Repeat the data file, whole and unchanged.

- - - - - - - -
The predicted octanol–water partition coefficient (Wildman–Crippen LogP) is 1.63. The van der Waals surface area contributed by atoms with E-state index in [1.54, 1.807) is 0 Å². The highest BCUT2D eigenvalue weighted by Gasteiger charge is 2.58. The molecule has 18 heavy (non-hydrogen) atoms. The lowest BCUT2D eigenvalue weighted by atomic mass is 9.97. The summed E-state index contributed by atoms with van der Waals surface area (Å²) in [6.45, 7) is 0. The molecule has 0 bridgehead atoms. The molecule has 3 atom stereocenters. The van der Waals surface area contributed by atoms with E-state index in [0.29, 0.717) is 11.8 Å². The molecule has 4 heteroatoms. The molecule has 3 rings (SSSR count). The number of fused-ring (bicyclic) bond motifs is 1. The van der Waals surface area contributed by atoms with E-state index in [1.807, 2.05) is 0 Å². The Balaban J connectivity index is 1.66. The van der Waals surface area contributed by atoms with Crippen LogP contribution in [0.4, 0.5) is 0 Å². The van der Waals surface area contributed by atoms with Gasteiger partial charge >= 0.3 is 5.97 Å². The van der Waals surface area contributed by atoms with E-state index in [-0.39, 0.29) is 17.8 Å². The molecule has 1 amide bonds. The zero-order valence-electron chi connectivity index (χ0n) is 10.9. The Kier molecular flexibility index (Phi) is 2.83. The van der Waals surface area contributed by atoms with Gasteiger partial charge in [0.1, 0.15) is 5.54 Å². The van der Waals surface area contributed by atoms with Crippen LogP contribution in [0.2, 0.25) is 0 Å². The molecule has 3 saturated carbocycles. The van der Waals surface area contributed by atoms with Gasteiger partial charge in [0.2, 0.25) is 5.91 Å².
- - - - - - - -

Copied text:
The predicted octanol–water partition coefficient (Wildman–Crippen LogP) is 1.63. The van der Waals surface area contributed by atoms with E-state index in [1.54, 1.807) is 0 Å². The highest BCUT2D eigenvalue weighted by Gasteiger charge is 2.58. The molecule has 18 heavy (non-hydrogen) atoms. The lowest BCUT2D eigenvalue weighted by atomic mass is 9.97. The summed E-state index contributed by atoms with van der Waals surface area (Å²) in [6.45, 7) is 0. The molecule has 0 bridgehead atoms. The molecule has 3 atom stereocenters. The van der Waals surface area contributed by atoms with E-state index in [0.29, 0.717) is 11.8 Å². The molecule has 4 heteroatoms. The molecule has 3 rings (SSSR count). The number of fused-ring (bicyclic) bond motifs is 1. The van der Waals surface area contributed by atoms with E-state index in [1.807, 2.05) is 0 Å². The Balaban J connectivity index is 1.66. The van der Waals surface area contributed by atoms with Crippen LogP contribution in [0.4, 0.5) is 0 Å². The van der Waals surface area contributed by atoms with Gasteiger partial charge >= 0.3 is 5.97 Å². The van der Waals surface area contributed by atoms with E-state index in [-0.39, 0.29) is 17.8 Å². The molecule has 1 amide bonds. The zero-order valence-electron chi connectivity index (χ0n) is 10.9. The Kier molecular flexibility index (Phi) is 2.83. The van der Waals surface area contributed by atoms with Gasteiger partial charge in [0.1, 0.15) is 5.54 Å². The van der Waals surface area contributed by atoms with Crippen LogP contribution in [0.2, 0.25) is 0 Å². The molecule has 3 saturated carbocycles. The van der Waals surface area contributed by atoms with Gasteiger partial charge in [0.2, 0.25) is 5.91 Å².